"Honest Sam" Upham was one of many middle-class Americans who traveled to California to strike it rich in the Gold Rush. Upham reached California by sailing south around South America, before reaching San Francisco. His memoirs, Notes of a Voyage to California Via Cape Horn, and Scenes of El Dorado, In the Years 1849-'50 offer detailed accounts of the both the journey and the miner's life in California. Upham included in his account his own version of a popular mining song, "Song of the Gold-Digger:"
I came from Quakerdelphia With my wash-bowl on my nee, I'm going to California, The gold-dust for to see. It rained all night the day I left, The weather it was dry, The sun so hot I froze to death, O Anna, don't you cry! Chorus— O California! That's the land for me, I'm going to Calaveras, With my wash-bowl on my knee. The Osceola I did board, And traveled on the sea; And every time I thought of home, I wished it wasn't me! The brig she reared like any horse That had of oats a wealth— But she found she couldn't throw me, So I thought I'd throw myself. Chorus— Ann Eliza! Don't you cry for me, I'm gong to Calaveras, With my wash-bowl on my knee. I thought of all the pleasant times We'd had together, dear; I thought I ought to cry a bit, But couldn't find a tear; The pilot-bread was in my mouth, The gold-dust in my eye, And though from you I'm far away, Dear Anna, don't you cry. Chorus—O Ann Eliza! Don't you cry for me, I'm going to Calaveras, With my wash-bowl on my knee. I soon shall be in mining camp, And then I'll look around, And when I see the gold-dust there, I'll pick it off the ground. I'll scrape the mountains clean, old girl, I'll drain the rivers dry, A pocketful of rocks bring home, So, Anna, don't you cry. Chorus—O California! That's the land for me, I'm going to Calaveras, With my wash-bowl on my knee. Upham found modest success as a miner before falling ill, and in 1850 he left California for Philadelphia. Thus, Upham represents the myriad ambitious men who went west to make their fortunes, only to return east when fortune proved too elusive. For every miner who became wealthy in California, many more either failed outright or found mining less lucrative than they expected.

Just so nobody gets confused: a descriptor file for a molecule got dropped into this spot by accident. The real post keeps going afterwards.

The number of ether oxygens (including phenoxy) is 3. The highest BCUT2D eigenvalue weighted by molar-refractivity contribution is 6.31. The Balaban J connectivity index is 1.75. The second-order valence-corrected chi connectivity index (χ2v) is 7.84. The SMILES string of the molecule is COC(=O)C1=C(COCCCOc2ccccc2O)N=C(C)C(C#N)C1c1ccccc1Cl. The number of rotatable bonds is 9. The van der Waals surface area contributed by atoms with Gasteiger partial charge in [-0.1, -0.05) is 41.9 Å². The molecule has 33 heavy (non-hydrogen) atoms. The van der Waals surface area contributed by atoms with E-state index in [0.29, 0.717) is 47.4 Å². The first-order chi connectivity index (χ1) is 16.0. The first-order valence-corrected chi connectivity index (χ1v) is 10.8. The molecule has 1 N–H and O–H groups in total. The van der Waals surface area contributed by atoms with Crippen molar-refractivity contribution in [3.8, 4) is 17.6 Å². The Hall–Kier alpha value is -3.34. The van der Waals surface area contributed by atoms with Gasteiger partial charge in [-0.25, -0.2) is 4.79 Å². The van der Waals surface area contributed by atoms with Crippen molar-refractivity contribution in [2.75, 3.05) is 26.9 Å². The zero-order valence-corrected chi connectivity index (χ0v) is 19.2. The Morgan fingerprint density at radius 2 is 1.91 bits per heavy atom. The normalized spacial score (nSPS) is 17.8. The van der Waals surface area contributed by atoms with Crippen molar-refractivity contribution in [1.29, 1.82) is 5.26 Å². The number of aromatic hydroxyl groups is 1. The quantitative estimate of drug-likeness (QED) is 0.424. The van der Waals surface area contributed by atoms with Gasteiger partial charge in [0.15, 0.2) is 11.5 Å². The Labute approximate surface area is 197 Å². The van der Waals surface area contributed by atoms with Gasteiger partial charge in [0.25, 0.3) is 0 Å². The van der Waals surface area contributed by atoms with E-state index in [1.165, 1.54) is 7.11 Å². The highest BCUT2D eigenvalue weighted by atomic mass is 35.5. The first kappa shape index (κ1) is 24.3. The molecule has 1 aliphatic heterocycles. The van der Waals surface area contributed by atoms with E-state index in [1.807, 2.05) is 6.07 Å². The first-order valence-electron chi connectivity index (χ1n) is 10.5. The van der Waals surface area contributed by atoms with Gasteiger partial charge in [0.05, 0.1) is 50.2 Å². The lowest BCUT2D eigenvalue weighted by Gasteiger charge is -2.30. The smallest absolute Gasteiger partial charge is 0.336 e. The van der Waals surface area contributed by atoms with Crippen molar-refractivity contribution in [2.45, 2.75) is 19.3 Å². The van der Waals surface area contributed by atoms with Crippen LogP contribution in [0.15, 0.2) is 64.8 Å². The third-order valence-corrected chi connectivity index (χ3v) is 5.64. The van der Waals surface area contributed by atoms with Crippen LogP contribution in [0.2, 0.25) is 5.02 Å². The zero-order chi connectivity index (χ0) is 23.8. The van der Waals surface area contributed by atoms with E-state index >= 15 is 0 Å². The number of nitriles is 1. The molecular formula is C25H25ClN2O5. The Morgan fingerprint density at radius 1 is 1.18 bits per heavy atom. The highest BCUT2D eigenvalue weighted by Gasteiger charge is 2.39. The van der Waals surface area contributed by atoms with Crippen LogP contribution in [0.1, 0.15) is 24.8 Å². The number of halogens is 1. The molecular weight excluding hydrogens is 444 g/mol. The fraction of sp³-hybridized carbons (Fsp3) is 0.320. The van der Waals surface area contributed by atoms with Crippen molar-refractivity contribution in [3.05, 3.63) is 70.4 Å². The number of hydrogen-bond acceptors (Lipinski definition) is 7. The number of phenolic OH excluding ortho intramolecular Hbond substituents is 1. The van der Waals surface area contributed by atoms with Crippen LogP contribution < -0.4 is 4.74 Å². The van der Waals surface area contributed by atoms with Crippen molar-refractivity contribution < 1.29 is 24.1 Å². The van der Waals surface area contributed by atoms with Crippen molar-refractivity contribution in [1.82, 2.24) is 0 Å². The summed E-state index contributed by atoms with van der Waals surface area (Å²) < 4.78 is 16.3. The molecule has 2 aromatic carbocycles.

Samuel C. Upham, Notes of a Voyage to California, via Cape Horn, Together with Scenes in El Dorado, in the Years 1849-50. New York: Arno Press, 1973